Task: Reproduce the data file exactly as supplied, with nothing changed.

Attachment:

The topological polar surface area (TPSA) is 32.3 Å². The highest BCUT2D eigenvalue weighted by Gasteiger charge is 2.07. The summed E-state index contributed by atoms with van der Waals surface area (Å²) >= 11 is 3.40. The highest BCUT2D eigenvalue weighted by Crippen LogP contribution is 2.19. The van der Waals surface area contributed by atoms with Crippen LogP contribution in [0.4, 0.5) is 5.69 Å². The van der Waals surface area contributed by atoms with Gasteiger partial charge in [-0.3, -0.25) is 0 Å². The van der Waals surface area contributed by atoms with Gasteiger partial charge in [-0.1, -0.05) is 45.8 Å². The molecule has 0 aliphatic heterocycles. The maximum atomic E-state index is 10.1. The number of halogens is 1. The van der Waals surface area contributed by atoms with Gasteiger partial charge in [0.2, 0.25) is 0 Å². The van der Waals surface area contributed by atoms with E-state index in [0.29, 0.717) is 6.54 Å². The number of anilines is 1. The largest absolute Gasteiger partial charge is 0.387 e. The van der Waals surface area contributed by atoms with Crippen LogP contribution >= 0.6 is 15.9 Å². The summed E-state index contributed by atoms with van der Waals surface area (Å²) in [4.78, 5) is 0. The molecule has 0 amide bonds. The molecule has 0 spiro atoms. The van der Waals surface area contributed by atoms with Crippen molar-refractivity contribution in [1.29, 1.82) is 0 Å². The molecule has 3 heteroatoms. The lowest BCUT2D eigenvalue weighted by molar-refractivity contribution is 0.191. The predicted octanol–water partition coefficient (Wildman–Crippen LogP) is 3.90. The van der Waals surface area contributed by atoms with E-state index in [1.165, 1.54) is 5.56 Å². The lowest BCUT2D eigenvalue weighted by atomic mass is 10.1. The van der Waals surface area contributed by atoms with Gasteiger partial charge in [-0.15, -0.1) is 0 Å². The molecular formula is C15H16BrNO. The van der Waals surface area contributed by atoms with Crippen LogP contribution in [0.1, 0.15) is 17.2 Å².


The topological polar surface area (TPSA) is 32.3 Å². The highest BCUT2D eigenvalue weighted by Gasteiger charge is 2.07. The summed E-state index contributed by atoms with van der Waals surface area (Å²) >= 11 is 3.40. The highest BCUT2D eigenvalue weighted by Crippen LogP contribution is 2.19. The van der Waals surface area contributed by atoms with Crippen LogP contribution in [0.4, 0.5) is 5.69 Å². The van der Waals surface area contributed by atoms with Gasteiger partial charge in [-0.3, -0.25) is 0 Å². The van der Waals surface area contributed by atoms with Gasteiger partial charge in [-0.1, -0.05) is 45.8 Å². The molecule has 0 aliphatic heterocycles. The maximum atomic E-state index is 10.1. The number of halogens is 1. The van der Waals surface area contributed by atoms with Gasteiger partial charge in [0.2, 0.25) is 0 Å². The van der Waals surface area contributed by atoms with E-state index in [0.29, 0.717) is 6.54 Å². The number of anilines is 1. The largest absolute Gasteiger partial charge is 0.387 e. The van der Waals surface area contributed by atoms with Crippen LogP contribution >= 0.6 is 15.9 Å². The summed E-state index contributed by atoms with van der Waals surface area (Å²) in [4.78, 5) is 0. The molecule has 0 amide bonds. The molecule has 0 spiro atoms. The van der Waals surface area contributed by atoms with Crippen molar-refractivity contribution in [1.29, 1.82) is 0 Å². The molecule has 3 heteroatoms. The lowest BCUT2D eigenvalue weighted by molar-refractivity contribution is 0.191. The predicted octanol–water partition coefficient (Wildman–Crippen LogP) is 3.90. The van der Waals surface area contributed by atoms with E-state index in [1.165, 1.54) is 5.56 Å². The lowest BCUT2D eigenvalue weighted by atomic mass is 10.1. The van der Waals surface area contributed by atoms with Gasteiger partial charge in [-0.15, -0.1) is 0 Å². The molecular formula is C15H16BrNO. The van der Waals surface area contributed by atoms with Crippen LogP contribution in [0.1, 0.15) is 17.2 Å².